Organs-On- A-Chip: A Novel Approach to Studying Inflammatory Bowel Disease

Biological engineers at MIT are using a new technique to study various organs and their interaction with our immune system.

According to a recent article in Science Daily, the researchers have developed a multifluidic device which uses a small amount of fluid on a microchip for laboratory testing.

The device may use body fluids or various solutions that contain human cells for diagnosing diseases. The device is called organs(physiome)-on-a-chip.

The engineers used the multitissue model to study the effect of circulating immune cells on ulcerative colitis.

The Technology Has Been Evolving Since 2000

Linda Griffith, a biological engineering professor, is the study’s senior author. Griffith and her lab started work on a device called a “liver chip” almost twenty years ago. Griffith’s lab worked with liver tissue on a scaffold that tested drug toxicity.

Recently, Griffith has been involved with small-scale copies of interconnected organs-on-chips called microphysiological systems. These chips, using human cells, bring new tools to medicine, biology, physiology, pharmacology and toxicology.

Griffith noted that researchers can now address inflammatory diseases with experiments using organs on chips.

The novel approach was described this month in the journal Cell Systems as facilitating the study of many diseases that are complex and difficult to treat.

Martin Trapecar is the lead author of the study. Trapecar emphasizes that researchers now have more control over the degree of complexity when they study a disease.

Analyzing Complex Diseases

The organs-on-a-chip devices are effective for the analysis of complex diseases that:

  • pertain to multiple organs
  • interact with the immune system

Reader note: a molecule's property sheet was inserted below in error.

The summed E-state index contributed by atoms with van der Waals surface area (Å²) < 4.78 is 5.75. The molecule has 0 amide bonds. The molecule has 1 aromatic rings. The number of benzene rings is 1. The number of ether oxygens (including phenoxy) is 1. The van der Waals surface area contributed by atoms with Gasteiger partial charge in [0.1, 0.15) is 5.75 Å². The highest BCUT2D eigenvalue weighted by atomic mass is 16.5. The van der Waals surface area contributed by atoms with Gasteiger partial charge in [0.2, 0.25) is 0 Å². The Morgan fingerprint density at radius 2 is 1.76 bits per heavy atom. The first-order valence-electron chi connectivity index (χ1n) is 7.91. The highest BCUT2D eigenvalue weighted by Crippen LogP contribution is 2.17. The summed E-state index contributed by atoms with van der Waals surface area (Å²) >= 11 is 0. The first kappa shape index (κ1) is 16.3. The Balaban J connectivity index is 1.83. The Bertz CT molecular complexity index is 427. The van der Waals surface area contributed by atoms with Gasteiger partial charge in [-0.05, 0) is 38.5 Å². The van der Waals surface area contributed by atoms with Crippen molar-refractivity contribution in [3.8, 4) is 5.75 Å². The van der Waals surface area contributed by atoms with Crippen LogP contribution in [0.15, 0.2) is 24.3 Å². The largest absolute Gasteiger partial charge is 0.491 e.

• are not associated with one or more genes

Griffith explains that their goal was to create technologies that enable the researchers to connect multiple organ systems. In that way new tools may be developed that would attack chronic inflammatory diseases.

She explained that in developing drugs, it has been a struggle to work with anything other than single-gene diseases.

About the Cell Systems Study

Trapecar and Griffith began researching the Cell Systems with a goal of modeling interactions between the liver and the colon. Their intent was to analyze how our immune system, specifically the T cells, affects  each organ.

The medical community is aware that almost 80% of people with primary sclerosing cholangitis, an autoimmune disease that affects the liver, are also affected by IBD (inflammatory bowel disease.)

About This New System

Colon and liver cells were gathered from patients who have ulcerative colitis. The researchers discovered that when the cells are connected, their physiological behavior changes completely.

Other changes occurred. When ulcerative colitis gut tissue was exposed to healthy liver cells, the inflammation decreased. In addition, the cellular pathways and genes that were involved in immune and metabolism function were increasingly active in the colon and liver.

The researchers were able to recreate specific features of autoimmune liver diseases and IBD with the addition of two forms of T cells. One type of T cells stimulates inflammation while the other suppresses immune cells.

Investigating short-chain fatty acids (SCFAs) and their role in inflammatory disease was last chapter in the study.

Microbes found in the human gut produce the SCFA molecules that represent ten percent of our daily energy.

Despite the many benefits of SCFAs, recent studies have found that SCFAs also stimulate inflammation. According to an MIT study, when SCFAs were added to an ulcerative colitis model it increased inflammation throughout the gut and liver but only when T cells were present.

SCFAs and Parkinson’s

The MIT study evolved from a similar project where researchers intend to research interactions of the liver, brain and gut.

In studying a mouse model, germ-free mice developed initial symptoms of Parkinson’s later than the mice that were maintained under the usual conditions.

This was an indication to researchers that SCFAs formed by microbes may contribute to disease progression.

The MIT researchers are using the system to research other diseases. Their efforts will assist in developing improved treatment for complex diseases.


Rose Duesterwald

Rose Duesterwald

Rose became acquainted with Patient Worthy after her husband was diagnosed with Acute Myeloid Leukemia four years ago. He was treated with a methylating agent While he was being treated with a hypomethylating agent, Rose researched investigational drugs being developed to treat relapsed/refractory AML.

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